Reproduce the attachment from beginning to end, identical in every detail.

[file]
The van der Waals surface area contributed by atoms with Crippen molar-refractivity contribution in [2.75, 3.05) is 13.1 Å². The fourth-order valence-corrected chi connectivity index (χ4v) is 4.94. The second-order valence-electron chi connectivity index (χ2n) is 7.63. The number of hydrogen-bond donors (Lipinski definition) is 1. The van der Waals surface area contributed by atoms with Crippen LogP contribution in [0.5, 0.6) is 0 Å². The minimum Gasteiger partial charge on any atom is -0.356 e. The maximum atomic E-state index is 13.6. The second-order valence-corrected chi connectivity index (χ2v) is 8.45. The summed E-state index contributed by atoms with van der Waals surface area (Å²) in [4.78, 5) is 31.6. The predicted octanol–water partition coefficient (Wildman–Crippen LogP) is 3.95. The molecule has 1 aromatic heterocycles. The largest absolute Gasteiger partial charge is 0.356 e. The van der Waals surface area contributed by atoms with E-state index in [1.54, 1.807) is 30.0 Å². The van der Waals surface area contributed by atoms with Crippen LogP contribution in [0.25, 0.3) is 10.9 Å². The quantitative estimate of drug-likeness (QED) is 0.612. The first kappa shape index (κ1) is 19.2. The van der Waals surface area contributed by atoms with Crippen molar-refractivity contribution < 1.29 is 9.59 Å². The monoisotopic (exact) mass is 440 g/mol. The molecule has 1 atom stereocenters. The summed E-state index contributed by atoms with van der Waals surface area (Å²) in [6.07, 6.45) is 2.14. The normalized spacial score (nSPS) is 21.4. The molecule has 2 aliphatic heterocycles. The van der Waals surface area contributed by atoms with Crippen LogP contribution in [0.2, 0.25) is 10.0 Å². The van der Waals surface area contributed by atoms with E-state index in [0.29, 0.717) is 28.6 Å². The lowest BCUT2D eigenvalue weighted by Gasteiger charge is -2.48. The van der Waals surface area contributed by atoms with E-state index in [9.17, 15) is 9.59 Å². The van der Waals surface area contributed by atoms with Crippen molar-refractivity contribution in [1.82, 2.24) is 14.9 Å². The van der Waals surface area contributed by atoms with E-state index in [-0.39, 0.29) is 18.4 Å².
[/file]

The van der Waals surface area contributed by atoms with Crippen molar-refractivity contribution in [2.75, 3.05) is 13.1 Å². The fourth-order valence-corrected chi connectivity index (χ4v) is 4.94. The second-order valence-electron chi connectivity index (χ2n) is 7.63. The number of hydrogen-bond donors (Lipinski definition) is 1. The van der Waals surface area contributed by atoms with Crippen LogP contribution in [0.5, 0.6) is 0 Å². The minimum Gasteiger partial charge on any atom is -0.356 e. The maximum atomic E-state index is 13.6. The second-order valence-corrected chi connectivity index (χ2v) is 8.45. The summed E-state index contributed by atoms with van der Waals surface area (Å²) in [4.78, 5) is 31.6. The predicted octanol–water partition coefficient (Wildman–Crippen LogP) is 3.95. The molecule has 1 aromatic heterocycles. The largest absolute Gasteiger partial charge is 0.356 e. The van der Waals surface area contributed by atoms with E-state index in [1.54, 1.807) is 30.0 Å². The van der Waals surface area contributed by atoms with Crippen LogP contribution in [0.25, 0.3) is 10.9 Å². The quantitative estimate of drug-likeness (QED) is 0.612. The first kappa shape index (κ1) is 19.2. The van der Waals surface area contributed by atoms with Crippen molar-refractivity contribution < 1.29 is 9.59 Å². The monoisotopic (exact) mass is 440 g/mol. The molecule has 1 atom stereocenters. The summed E-state index contributed by atoms with van der Waals surface area (Å²) in [6.07, 6.45) is 2.14. The normalized spacial score (nSPS) is 21.4. The molecule has 2 aliphatic heterocycles. The van der Waals surface area contributed by atoms with Crippen LogP contribution in [0.2, 0.25) is 10.0 Å². The van der Waals surface area contributed by atoms with E-state index in [0.29, 0.717) is 28.6 Å². The lowest BCUT2D eigenvalue weighted by Gasteiger charge is -2.48. The van der Waals surface area contributed by atoms with E-state index in [9.17, 15) is 9.59 Å². The van der Waals surface area contributed by atoms with Crippen molar-refractivity contribution in [1.82, 2.24) is 14.9 Å². The van der Waals surface area contributed by atoms with E-state index in [-0.39, 0.29) is 18.4 Å².